New drug development: finding the balance between quality and quantity

New drug development: finding the balance between quality and quantity
by
Senior Content Manager, Clarivate Analytics
New drug development: finding the balance between quality and quantity
Ann Graul
Senior Content Manager, Clarivate Analytics
Ann Graul is Senior Content Manager of the Cortellis/Integrity Disease Briefings. She has over 20 years of experience writing about the pharmaceutical industry, and 12 years as lead scientific writer and content manager of the Disease Briefings. The series of comprehensive, continuously updated reviews, covering close to 150 human diseases and conditions and their treatments, was first introduced in 2000 as part of Integrity and has since been incorporated in the Cortellis platform. Ann is also the lead author and creative force behind the annual two-part review article, The Year's New Drugs & Biologics, which is published each year in the Thomson Reuters journal Drugs of Today and reports on major trends in the pharma industry over the year just past. She has also authored and edited drug monographs for the journals Drugs of Today and Drugs of the Future, and has written for Thomson Reuters Drug News. Ann was born and educated in the U.S. and lives in Barcelona, Spain. She holds a degree from Lawrence University and certification from the American Medical Writers Association.
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Much has been said about the precipitous drop in FDA approvals during 2016, and in fact retiring FDA new drugs director John Jenkins reported in December that as of Dec. 9, 2016, the U.S. agency had approved just 19 NDAs and BLAs, the lowest number since 2007 (Fig. 1). By year-end, that number had increased slightly, for a total of 22 new drug approvals.


Fig. 1. CDER NME NDAs/BLAs from 1993-2016. Data current as of Dec. 9, 2016. Source: U.S. Food and Drug Administration (http://www.fda.gov/downloads/AboutFDA/CentersOffices/OfficeofMedicalProd…).

Jenkins provided several possible explanations for the decrease, including last-minute 2015 approvals of five drugs with 2016 PDUFA dates; fewer NDA filings during 2016; and an increase in complete response letters requiring further action by filers. Further scrutiny of the reasons for this drop will surely keep analysts busy well into 2017; nonetheless, with new launch activity consistently lower on a global scale last year, the U.S. maintained the lead as the most active market (Fig. 2).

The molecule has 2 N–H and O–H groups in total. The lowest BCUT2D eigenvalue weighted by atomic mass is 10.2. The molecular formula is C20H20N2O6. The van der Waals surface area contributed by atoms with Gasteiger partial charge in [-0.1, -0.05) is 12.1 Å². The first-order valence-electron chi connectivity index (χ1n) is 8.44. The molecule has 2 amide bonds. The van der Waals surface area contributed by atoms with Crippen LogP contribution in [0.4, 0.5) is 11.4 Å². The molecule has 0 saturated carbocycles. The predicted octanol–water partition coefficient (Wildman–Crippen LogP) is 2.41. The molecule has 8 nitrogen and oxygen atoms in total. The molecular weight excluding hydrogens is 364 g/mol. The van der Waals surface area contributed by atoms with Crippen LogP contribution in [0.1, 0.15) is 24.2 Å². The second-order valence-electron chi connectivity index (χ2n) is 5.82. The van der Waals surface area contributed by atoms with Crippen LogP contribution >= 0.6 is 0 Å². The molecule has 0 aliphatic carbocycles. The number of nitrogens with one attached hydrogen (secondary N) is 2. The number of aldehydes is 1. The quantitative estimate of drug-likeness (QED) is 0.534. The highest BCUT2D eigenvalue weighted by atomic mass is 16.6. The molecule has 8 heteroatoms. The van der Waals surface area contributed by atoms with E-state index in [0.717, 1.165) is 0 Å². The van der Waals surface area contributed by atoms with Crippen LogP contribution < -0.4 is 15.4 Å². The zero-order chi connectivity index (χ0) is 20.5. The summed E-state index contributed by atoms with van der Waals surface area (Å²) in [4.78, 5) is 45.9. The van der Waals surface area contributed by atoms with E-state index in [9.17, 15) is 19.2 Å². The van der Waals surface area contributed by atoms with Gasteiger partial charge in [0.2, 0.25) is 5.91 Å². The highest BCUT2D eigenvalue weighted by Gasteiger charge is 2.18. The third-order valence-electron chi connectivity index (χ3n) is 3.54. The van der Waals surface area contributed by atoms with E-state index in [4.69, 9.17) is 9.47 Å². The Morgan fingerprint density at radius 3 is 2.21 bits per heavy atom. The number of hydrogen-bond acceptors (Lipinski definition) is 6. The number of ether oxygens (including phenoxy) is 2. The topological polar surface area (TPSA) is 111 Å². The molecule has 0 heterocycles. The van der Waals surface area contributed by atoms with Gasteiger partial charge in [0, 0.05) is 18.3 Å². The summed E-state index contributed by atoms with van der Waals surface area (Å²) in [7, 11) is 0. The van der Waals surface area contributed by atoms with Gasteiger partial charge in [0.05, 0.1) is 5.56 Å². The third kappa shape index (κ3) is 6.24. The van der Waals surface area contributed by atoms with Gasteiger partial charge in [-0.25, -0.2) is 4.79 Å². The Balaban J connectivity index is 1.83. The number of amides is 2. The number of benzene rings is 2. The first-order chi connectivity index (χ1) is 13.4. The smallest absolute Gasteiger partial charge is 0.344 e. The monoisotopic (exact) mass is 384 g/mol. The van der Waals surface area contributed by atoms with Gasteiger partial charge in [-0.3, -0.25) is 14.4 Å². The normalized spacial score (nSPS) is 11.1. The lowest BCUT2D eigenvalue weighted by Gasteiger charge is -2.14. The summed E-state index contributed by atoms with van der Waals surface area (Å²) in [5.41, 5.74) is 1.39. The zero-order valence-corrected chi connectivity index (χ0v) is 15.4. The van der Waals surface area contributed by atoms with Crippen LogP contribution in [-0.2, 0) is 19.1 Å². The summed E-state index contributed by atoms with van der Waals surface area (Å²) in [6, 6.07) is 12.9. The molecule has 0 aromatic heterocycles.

Fig. 2. Distribution of new launches by country, 2016.

According to analysis in “The Year’s New Drugs & Biologics, 2016,” from Clarivate Analytics, 44 new drugs and biologics were launched in 2016, nearly 10% fewer than the previous year. In addition, 23 significant new line extensions (i.e., new formulations, new combinations and new indications for previously marketed drugs) were introduced.

Immunomodulators and agents for immunization were the most active therapeutic group (Table I), with nine new products launched. Many of these were new antiviral vaccines, including several new quadrivalent influenza vaccines. Under the heading of anti-infective agents, new drugs and drug combinations for hepatitis C continue to emerge from the pipeline at a high rate, with the first global launches of two new direct-acting antiviral drug combinations, one single anti-HCV agent and a novel interferon. In contrast, there were significantly fewer new cancer drugs introduced as compared to previous years: just four in 2016, versus 14 in 2015, 10 in 2014 and 12 in 2013.

*Does not include line extensions.
**Includes one drug launched for two indications in different therapeutic categories.

In spite of the disappointingly low numbers overall, it should be noted that several significant new products were launched last year. Notable among these were Dengvaxia, the world’s first vaccine against dengue, an infectious tropical disease that causes between 50 million and 100 million cases of symptomatic disease each year; pimavanserin (Nuplazid), the first-ever treatment for psychosis in patients with Parkinson’s disease; the antiepileptic drug Spritam (levetiracetam), the first drug produced using 3D printing technology; and vonicog alfa (Vonvendi), the first and only recombinant treatment for adults with a bleeding disorder known as von Willebrand disease. Seven of the new drugs were first-in-class agents—meaning the first drug with a novel mechanism of action to be approved and launched anywhere in the world—including the exon-skipping agent eteplirsen (Exondys 51) for Duchenne muscular dystrophy, the LFA-1/ICAM-1 interaction inhibitor lifitegrast (Xiidra) for dry eye, and the SMN2 expression enhancer nusinersen (Spinraza) for spinal muscular atrophy. Two of the four new cancer drugs launched were also first-in-class agents: the anti-CD140a (PDGFR-α) MAb olaratumab (Lartruvo) and the B-cell lymphoma-2 (BCL-2) inhibitor venetoclax (Venclexta), indicated for soft tissue sarcoma and chronic lymphocytic leukemia, respectively.

Orphan drugs continue to be a focus of new drug R&D, and 14 of last year’s new launches (including line extensions) had orphan drug status, some for more than one indication. Orphan drugs are also fingered as a driver of increasing drug prices, a topic discussed in Part II of the review.

“The Year’s New Drugs & Biologics” is an annual two-part feature in Drugs of Today, a journal published by Clarivate Analytics. Written by Ann Graul, Patricia Pina, Elisabet Cruces and Mark Stringer, Part I provides a comprehensive look at the previous year’s new approvals and launches, while Part II (written by A. Graul, E. Cruces, Coia Dulsat and Michelle Tracy) offers insight into other important news and issues affecting the pharmaceutical industry.

Download a free copy of Part I and Part II of “The Year’s New Drugs & Biologics” for 2016 now.

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